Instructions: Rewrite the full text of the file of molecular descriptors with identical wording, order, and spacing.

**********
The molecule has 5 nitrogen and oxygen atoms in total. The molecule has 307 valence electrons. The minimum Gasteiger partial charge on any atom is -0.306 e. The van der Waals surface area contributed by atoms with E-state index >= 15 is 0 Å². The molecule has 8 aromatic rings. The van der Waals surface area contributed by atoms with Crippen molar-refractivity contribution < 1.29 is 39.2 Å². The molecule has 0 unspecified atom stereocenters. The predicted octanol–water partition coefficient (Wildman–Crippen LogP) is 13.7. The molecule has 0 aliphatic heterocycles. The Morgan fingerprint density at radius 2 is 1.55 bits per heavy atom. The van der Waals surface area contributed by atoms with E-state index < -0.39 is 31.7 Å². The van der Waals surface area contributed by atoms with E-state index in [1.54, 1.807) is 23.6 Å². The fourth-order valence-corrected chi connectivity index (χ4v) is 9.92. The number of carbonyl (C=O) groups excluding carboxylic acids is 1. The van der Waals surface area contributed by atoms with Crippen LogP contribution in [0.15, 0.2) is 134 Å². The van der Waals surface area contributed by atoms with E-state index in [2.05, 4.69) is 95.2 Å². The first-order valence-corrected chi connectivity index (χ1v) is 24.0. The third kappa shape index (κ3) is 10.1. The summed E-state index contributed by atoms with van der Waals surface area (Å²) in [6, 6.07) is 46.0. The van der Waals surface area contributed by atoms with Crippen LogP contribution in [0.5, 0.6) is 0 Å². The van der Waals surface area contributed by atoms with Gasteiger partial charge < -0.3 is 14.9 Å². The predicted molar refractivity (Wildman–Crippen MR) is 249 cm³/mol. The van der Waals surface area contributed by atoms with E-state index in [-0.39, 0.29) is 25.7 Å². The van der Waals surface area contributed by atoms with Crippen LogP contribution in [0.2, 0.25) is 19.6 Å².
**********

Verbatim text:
The molecule has 5 nitrogen and oxygen atoms in total. The molecule has 307 valence electrons. The minimum Gasteiger partial charge on any atom is -0.306 e. The van der Waals surface area contributed by atoms with E-state index >= 15 is 0 Å². The molecule has 8 aromatic rings. The van der Waals surface area contributed by atoms with Crippen molar-refractivity contribution < 1.29 is 39.2 Å². The molecule has 0 unspecified atom stereocenters. The predicted octanol–water partition coefficient (Wildman–Crippen LogP) is 13.7. The molecule has 0 aliphatic heterocycles. The Morgan fingerprint density at radius 2 is 1.55 bits per heavy atom. The van der Waals surface area contributed by atoms with E-state index < -0.39 is 31.7 Å². The van der Waals surface area contributed by atoms with E-state index in [1.54, 1.807) is 23.6 Å². The fourth-order valence-corrected chi connectivity index (χ4v) is 9.92. The number of carbonyl (C=O) groups excluding carboxylic acids is 1. The van der Waals surface area contributed by atoms with Crippen LogP contribution in [0.15, 0.2) is 134 Å². The van der Waals surface area contributed by atoms with E-state index in [2.05, 4.69) is 95.2 Å². The first-order valence-corrected chi connectivity index (χ1v) is 24.0. The third kappa shape index (κ3) is 10.1. The summed E-state index contributed by atoms with van der Waals surface area (Å²) in [6, 6.07) is 46.0. The van der Waals surface area contributed by atoms with Crippen LogP contribution in [0.5, 0.6) is 0 Å². The van der Waals surface area contributed by atoms with Gasteiger partial charge < -0.3 is 14.9 Å². The predicted molar refractivity (Wildman–Crippen MR) is 249 cm³/mol. The van der Waals surface area contributed by atoms with E-state index in [-0.39, 0.29) is 25.7 Å². The van der Waals surface area contributed by atoms with Crippen LogP contribution in [0.2, 0.25) is 19.6 Å².